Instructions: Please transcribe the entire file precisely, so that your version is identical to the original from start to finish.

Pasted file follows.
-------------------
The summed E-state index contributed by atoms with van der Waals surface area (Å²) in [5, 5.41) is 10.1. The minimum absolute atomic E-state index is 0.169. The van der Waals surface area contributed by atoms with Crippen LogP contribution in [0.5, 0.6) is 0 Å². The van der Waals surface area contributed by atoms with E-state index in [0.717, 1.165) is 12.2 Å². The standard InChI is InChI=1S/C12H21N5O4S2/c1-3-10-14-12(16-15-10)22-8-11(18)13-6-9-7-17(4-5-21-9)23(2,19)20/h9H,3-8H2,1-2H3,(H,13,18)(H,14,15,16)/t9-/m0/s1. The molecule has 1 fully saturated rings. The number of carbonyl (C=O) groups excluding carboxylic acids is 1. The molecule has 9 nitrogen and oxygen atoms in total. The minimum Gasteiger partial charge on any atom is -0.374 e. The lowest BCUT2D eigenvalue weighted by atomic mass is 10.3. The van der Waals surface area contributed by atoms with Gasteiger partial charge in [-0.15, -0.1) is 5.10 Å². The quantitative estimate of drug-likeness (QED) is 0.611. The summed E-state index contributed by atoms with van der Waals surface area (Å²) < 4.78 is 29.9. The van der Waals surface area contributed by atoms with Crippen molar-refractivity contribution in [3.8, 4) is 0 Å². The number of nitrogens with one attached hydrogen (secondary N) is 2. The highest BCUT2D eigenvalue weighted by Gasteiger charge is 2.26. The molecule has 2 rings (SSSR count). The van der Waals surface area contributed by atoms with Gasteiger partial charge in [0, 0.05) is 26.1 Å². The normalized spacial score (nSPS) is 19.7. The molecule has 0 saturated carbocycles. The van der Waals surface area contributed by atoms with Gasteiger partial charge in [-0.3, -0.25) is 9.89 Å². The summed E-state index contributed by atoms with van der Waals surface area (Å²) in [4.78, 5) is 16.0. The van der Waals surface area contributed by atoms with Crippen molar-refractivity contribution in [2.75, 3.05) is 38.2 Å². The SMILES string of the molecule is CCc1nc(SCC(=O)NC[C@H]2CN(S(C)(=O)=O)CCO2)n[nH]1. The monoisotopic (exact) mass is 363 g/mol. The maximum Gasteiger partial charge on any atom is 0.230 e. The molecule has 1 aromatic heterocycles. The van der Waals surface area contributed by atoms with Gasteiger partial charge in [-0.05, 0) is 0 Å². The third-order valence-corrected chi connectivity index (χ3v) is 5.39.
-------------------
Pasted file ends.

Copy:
The summed E-state index contributed by atoms with van der Waals surface area (Å²) in [5, 5.41) is 10.1. The minimum absolute atomic E-state index is 0.169. The van der Waals surface area contributed by atoms with Crippen LogP contribution in [0.5, 0.6) is 0 Å². The van der Waals surface area contributed by atoms with E-state index in [0.717, 1.165) is 12.2 Å². The standard InChI is InChI=1S/C12H21N5O4S2/c1-3-10-14-12(16-15-10)22-8-11(18)13-6-9-7-17(4-5-21-9)23(2,19)20/h9H,3-8H2,1-2H3,(H,13,18)(H,14,15,16)/t9-/m0/s1. The molecule has 1 fully saturated rings. The number of carbonyl (C=O) groups excluding carboxylic acids is 1. The molecule has 9 nitrogen and oxygen atoms in total. The minimum Gasteiger partial charge on any atom is -0.374 e. The lowest BCUT2D eigenvalue weighted by atomic mass is 10.3. The van der Waals surface area contributed by atoms with Gasteiger partial charge in [-0.15, -0.1) is 5.10 Å². The quantitative estimate of drug-likeness (QED) is 0.611. The summed E-state index contributed by atoms with van der Waals surface area (Å²) < 4.78 is 29.9. The van der Waals surface area contributed by atoms with Crippen molar-refractivity contribution in [3.8, 4) is 0 Å². The number of nitrogens with one attached hydrogen (secondary N) is 2. The highest BCUT2D eigenvalue weighted by Gasteiger charge is 2.26. The molecule has 2 rings (SSSR count). The van der Waals surface area contributed by atoms with Gasteiger partial charge in [0, 0.05) is 26.1 Å². The normalized spacial score (nSPS) is 19.7. The molecule has 0 saturated carbocycles. The van der Waals surface area contributed by atoms with Gasteiger partial charge in [-0.3, -0.25) is 9.89 Å². The summed E-state index contributed by atoms with van der Waals surface area (Å²) in [4.78, 5) is 16.0. The van der Waals surface area contributed by atoms with Crippen molar-refractivity contribution in [2.75, 3.05) is 38.2 Å². The SMILES string of the molecule is CCc1nc(SCC(=O)NC[C@H]2CN(S(C)(=O)=O)CCO2)n[nH]1. The monoisotopic (exact) mass is 363 g/mol. The maximum Gasteiger partial charge on any atom is 0.230 e. The molecule has 1 aromatic heterocycles. The van der Waals surface area contributed by atoms with Gasteiger partial charge in [-0.05, 0) is 0 Å². The third-order valence-corrected chi connectivity index (χ3v) is 5.39.